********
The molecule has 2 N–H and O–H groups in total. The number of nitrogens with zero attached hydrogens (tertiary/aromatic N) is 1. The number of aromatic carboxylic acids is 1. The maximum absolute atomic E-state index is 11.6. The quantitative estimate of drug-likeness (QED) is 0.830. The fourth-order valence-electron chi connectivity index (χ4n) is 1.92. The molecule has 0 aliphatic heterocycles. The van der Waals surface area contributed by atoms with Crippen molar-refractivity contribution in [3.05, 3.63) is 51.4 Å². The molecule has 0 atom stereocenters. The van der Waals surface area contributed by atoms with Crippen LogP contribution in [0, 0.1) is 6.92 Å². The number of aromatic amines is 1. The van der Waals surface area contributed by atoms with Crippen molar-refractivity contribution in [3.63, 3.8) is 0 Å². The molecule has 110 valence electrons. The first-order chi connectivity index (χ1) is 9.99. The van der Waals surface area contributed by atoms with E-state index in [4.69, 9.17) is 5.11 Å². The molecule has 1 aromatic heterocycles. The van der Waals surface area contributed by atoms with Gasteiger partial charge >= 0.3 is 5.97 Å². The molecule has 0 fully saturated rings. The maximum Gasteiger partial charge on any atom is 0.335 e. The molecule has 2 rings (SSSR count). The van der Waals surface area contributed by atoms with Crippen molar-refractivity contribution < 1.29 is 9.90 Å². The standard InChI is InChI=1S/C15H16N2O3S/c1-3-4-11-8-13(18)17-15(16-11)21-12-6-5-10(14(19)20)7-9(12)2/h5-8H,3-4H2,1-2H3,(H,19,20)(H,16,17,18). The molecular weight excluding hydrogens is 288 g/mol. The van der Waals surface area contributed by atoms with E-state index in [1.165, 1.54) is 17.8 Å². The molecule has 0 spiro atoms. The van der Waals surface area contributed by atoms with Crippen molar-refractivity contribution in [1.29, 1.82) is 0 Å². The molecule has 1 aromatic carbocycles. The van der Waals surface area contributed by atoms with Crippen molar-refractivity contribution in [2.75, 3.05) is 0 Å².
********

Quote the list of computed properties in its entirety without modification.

The molecule has 2 N–H and O–H groups in total. The number of nitrogens with zero attached hydrogens (tertiary/aromatic N) is 1. The number of aromatic carboxylic acids is 1. The maximum absolute atomic E-state index is 11.6. The quantitative estimate of drug-likeness (QED) is 0.830. The fourth-order valence-electron chi connectivity index (χ4n) is 1.92. The molecule has 0 aliphatic heterocycles. The van der Waals surface area contributed by atoms with Crippen molar-refractivity contribution in [3.05, 3.63) is 51.4 Å². The molecule has 0 atom stereocenters. The van der Waals surface area contributed by atoms with Crippen LogP contribution in [0, 0.1) is 6.92 Å². The number of aromatic amines is 1. The van der Waals surface area contributed by atoms with Crippen molar-refractivity contribution in [3.63, 3.8) is 0 Å². The molecule has 110 valence electrons. The first-order chi connectivity index (χ1) is 9.99. The van der Waals surface area contributed by atoms with E-state index in [4.69, 9.17) is 5.11 Å². The molecule has 1 aromatic heterocycles. The van der Waals surface area contributed by atoms with Gasteiger partial charge >= 0.3 is 5.97 Å². The molecule has 0 fully saturated rings. The maximum Gasteiger partial charge on any atom is 0.335 e. The molecule has 2 rings (SSSR count). The van der Waals surface area contributed by atoms with Crippen molar-refractivity contribution < 1.29 is 9.90 Å². The standard InChI is InChI=1S/C15H16N2O3S/c1-3-4-11-8-13(18)17-15(16-11)21-12-6-5-10(14(19)20)7-9(12)2/h5-8H,3-4H2,1-2H3,(H,19,20)(H,16,17,18). The molecular weight excluding hydrogens is 288 g/mol. The van der Waals surface area contributed by atoms with E-state index in [1.165, 1.54) is 17.8 Å². The molecule has 0 spiro atoms. The van der Waals surface area contributed by atoms with Crippen molar-refractivity contribution in [1.29, 1.82) is 0 Å². The molecule has 1 aromatic carbocycles. The van der Waals surface area contributed by atoms with Crippen molar-refractivity contribution in [2.75, 3.05) is 0 Å².